"me" ( email@example.com) writes:
I do pretty well all my patterns from computer generation, which are noted
for their "confetti" stitches. My record was a line of 17 stitches, each
one of which was a different colour. Do you know how to do loop starts?
If not ask, and someone will tell you. What I do is to count how many
stitches there are of the next colour, and cut enough floss to do that
many stitches. Use a loop start, and the backs will look just fine. I
ALWAYS do as much as I can by half stitches out, and then complete the
stitches on return. I find I can preserve the tension better than one
stitch at a time. The terminology I use is one stitch at a time is the
English method; half stitches out, complete on the way back, Danish
method. I have no idea why.
Do you perhaps know.........or, does anyone know, approximately....
Using 2 stands of thread and a loop start, how many stitches can you
get out of 1 DMC skein, assuming solid coverage?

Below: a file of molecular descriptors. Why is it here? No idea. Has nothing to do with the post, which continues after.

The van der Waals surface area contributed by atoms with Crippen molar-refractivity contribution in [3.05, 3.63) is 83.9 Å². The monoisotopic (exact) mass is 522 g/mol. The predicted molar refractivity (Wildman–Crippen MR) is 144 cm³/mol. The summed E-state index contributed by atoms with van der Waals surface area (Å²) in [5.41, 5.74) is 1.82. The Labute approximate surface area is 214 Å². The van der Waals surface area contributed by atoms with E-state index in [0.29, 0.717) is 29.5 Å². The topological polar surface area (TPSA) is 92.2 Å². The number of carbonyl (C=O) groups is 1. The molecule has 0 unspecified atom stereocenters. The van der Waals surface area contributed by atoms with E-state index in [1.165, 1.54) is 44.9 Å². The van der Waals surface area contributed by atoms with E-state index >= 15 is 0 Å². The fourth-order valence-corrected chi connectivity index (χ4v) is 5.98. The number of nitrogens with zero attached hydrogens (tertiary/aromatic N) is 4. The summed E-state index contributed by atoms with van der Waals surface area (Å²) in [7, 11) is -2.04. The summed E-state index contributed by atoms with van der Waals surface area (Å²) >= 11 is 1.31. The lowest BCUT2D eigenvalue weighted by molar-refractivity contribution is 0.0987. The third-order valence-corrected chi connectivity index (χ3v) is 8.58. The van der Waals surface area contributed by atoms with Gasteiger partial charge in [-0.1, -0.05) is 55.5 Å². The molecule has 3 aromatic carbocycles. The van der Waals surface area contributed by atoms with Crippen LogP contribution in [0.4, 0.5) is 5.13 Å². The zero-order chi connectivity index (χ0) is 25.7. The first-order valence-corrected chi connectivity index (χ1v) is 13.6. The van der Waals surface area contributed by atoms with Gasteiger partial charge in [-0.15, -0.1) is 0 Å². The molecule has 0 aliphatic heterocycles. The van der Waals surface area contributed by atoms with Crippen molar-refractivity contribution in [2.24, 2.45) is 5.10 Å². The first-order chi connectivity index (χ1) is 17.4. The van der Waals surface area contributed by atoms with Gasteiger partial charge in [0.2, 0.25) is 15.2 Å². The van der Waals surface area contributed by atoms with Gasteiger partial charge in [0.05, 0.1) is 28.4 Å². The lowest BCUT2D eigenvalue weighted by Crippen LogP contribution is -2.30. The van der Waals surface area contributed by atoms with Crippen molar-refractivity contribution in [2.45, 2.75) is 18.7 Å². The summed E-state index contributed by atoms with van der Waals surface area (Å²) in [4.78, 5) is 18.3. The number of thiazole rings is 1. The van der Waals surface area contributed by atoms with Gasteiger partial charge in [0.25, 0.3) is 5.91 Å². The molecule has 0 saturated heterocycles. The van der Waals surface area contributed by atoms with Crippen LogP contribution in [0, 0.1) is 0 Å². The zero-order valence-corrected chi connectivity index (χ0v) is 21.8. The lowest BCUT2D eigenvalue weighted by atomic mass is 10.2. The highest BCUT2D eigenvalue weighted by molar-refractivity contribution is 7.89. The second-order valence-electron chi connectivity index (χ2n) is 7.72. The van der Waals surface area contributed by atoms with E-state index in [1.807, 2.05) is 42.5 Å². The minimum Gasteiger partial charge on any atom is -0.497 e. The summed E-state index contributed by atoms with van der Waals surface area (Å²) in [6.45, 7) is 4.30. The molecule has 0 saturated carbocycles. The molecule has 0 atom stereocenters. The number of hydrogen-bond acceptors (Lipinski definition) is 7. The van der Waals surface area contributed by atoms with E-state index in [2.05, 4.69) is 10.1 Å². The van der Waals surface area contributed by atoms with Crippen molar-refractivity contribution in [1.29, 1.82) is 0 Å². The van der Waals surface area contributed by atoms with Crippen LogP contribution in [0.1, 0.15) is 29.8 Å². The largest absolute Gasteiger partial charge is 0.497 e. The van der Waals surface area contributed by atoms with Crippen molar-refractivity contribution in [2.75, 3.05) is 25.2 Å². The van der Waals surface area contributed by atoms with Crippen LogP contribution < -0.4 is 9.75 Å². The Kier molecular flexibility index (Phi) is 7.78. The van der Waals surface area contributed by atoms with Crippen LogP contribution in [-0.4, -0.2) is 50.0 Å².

The loop start is wonderful and I use it when I'm feeling perfectionistic
about my back sides (the embroidery ones!!). But here's a question to you
Say you have a chart with sky with stars or snowflakes consisting of a
single XS (and I mean lots of 'em)-Do you really start a new piece of thread
for each one? I do, sometimes; other times I say "the hell with it"!! And I
guess you could say depends on how easy it is to see through the fabric..
I have seen photos on commercial booklets in which it was very obvious the
stitcher jumped from star to star without ending off each time....amazing
for a model.
Love to get your input!
Sister (& fellow) American stitchers---> have a safe & sane Fourth of July..
Marilyn In North Bend, OR
IIRC, English samplers generally use the one stitch at a time. When
Ginnie Thompson brought Danish cross-stitch to North America (or at
least popularized it), the out and back method was what she taught.
Darlene O'Steen in her "The Perfect Stitch" tends to use the one stitch
at a time, and variations on it.
You were here when there was quite the blow up about this.:) Supposedly
the one at a time makes for a longer lasting stitch,(in terms of 100
plus years!) but I find that like you, the out and back method, creates
a smoother line.
I've done both, but when I was model stitching and wanted to have
nothing showing, I used a technique that I learned in a class taught by
Take a tiny stitch at the location of the single x, then stitch your x
over it; finally, run you thread under the back of the stitch several
times and snip off. I've never had one come loose, and I've even used